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23.03.2019 Opinion

Betting Games: A Necessary Evil?

Betting Games: A Necessary Evil?
LISTEN MAR 23, 2019

Although the Act that regulates lottery is completely different from gaming, growing up, I have known just a few games of chance. Amongst them are; lottery, TV game shows (It Takes two, Agoro, Who wants to be rich? etc), public spin boards and dart to name just a few. Unregulated ones include; card gambling, event/outcome gambling etc.

In recent years, there is the proliferation of gaming (centers) in Ghana especially sports betting which in a way or somewhat overshadowed the traditional games of chance.

Albeit the significant economic gains the country derives, one would ask, what impact does it have on the youth patronage?

Ghana is one of the more stable countries in Africa and has a vibrant economy. It also has an adventurous population that loves all forms of betting and games of luck. There exist a thriving casino and betting industry with many betting companies in Ghana. Gambling is legal in the country and is regulated by the Gaming Commission of Ghana (GCG).

Among the various forms of betting, Ghanaians love the sports betting games. In fact, the craze for the English Premier League, Spanish La Liga, Serie A, Bundesliga, Champions League, tournaments, etc and other sports bookies, both offline and online, are flocked by passionate Ghanaians looking to place bets on their predictions for the games of the league.

The increasing spate of patronage by Ghanaian youths is worrying and I think should be looked at and regulated properly.

Another worrying trend which is currently being overlooked is the spiral soar of Game Boxes at restaurants, spots, bars, shops and other places of interest that is frequent by children as little as 5 years old and teenagers. This situation is frightening and if care is not taken, will exacerbate.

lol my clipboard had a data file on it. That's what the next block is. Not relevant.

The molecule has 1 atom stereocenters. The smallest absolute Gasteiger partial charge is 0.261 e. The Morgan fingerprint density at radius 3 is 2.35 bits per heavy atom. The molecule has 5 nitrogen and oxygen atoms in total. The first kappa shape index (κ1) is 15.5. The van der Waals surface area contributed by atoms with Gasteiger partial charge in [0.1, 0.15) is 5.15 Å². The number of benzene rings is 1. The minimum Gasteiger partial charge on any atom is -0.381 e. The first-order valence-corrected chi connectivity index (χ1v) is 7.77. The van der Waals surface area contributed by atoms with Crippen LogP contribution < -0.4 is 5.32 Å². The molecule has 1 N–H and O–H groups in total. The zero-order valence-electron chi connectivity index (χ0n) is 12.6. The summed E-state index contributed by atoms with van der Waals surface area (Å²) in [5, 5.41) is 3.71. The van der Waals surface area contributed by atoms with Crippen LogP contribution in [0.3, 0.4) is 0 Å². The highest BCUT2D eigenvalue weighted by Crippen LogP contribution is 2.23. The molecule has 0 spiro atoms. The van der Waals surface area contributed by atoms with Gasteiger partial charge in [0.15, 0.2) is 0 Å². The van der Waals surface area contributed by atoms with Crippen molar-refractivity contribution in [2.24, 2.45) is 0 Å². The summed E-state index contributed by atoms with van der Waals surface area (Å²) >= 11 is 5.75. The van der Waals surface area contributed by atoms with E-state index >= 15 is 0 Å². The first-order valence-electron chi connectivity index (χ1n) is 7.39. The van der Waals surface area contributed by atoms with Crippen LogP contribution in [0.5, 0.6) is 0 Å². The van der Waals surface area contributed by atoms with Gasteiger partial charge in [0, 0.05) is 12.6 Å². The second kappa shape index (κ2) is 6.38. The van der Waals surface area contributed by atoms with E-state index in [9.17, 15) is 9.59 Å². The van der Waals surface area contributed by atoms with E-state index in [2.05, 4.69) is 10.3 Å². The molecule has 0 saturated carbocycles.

I observed a troubling trend in my holy town (Abor, under the Keta Municipality) in a school where my mother teaches. Most of the young ones wouldn't stand the temptation of sight of a coin. Chancing on money irrespective who it belongs to; they quickly dash to the nearest Game Box sometimes during classes hour to gamble. Most of these little ones congregate at Game Centers after school hours heavily indulging in gaming stead of undertaking house chores, homework, rest or interesting/educative hobbies, they choose to play games for money.

I have observed that the situation is not peculiar to my town but a growing "epidemic" in the regions.

Sports betting in Ghana is fast proliferous and in my opinion, is gradually affecting the society. The desire of some youth to obtain wealth within a short period must not be ignored. This is contributing to dwindling labour amidst the unemployment challenges and other vices. Morality might not be accepted in a certain context in the face of the law however the Bible in the book of Proverbs 13:11 clearly states that: “Wealth obtained by fraud will dwindle, but whoever earns it through labour will multiply it.”.

Betting has also contributed in a way to corruption. Until the Anas Aremeyaw Anas exposé (Number 12) on football corruption, I have not known this. A friend who used to work with one of the sports betting companies confirmed to me that, some of the gaming companies folded up due to the corrupt activities of the "football people". "After influencing the outcome of the game, they bet heavily on their orchestrated outcome for wins," he said.

I wouldn't be amazed to learn that gaming can lend to the depreciation of the cedi. Most betting companies are foreign investments. The crave to bet is quite alarming and my little knowledge in demand and supply establishes the fact that high demand will warrant inflation.

Recently, a report making rounds indicated that President Yoweri Museveni of Uganda banned the issuance of new licenses to sports betting companies as well as the renewal of expired ones to avoid the over-proliferation of sports betting centres in his country.

I may not know the actions/plans in place to further regulate sports betting and other forms of gaming in Ghana. Apparently, I think the authorities should put in as much control. It will not be out of place to inculcate the formalization of the economy into the activities of betting i.e. the newly introduced identification card can be used. Whereas it identifies people with age, employability and income level, TIN and maybe SSNIT so that a part of their win can be contributed to their social pension.

Also, I plead with the authorities to look at these activities involving children. They are our future and we have to nip it in the bud now.

Another form of gaming is the "Casino" which will be spoken about at a later day.

Jonas Kwadjo Sosou
Jonas Kwadjo Sosou

News ReporterPage: JonasKwadjoSosou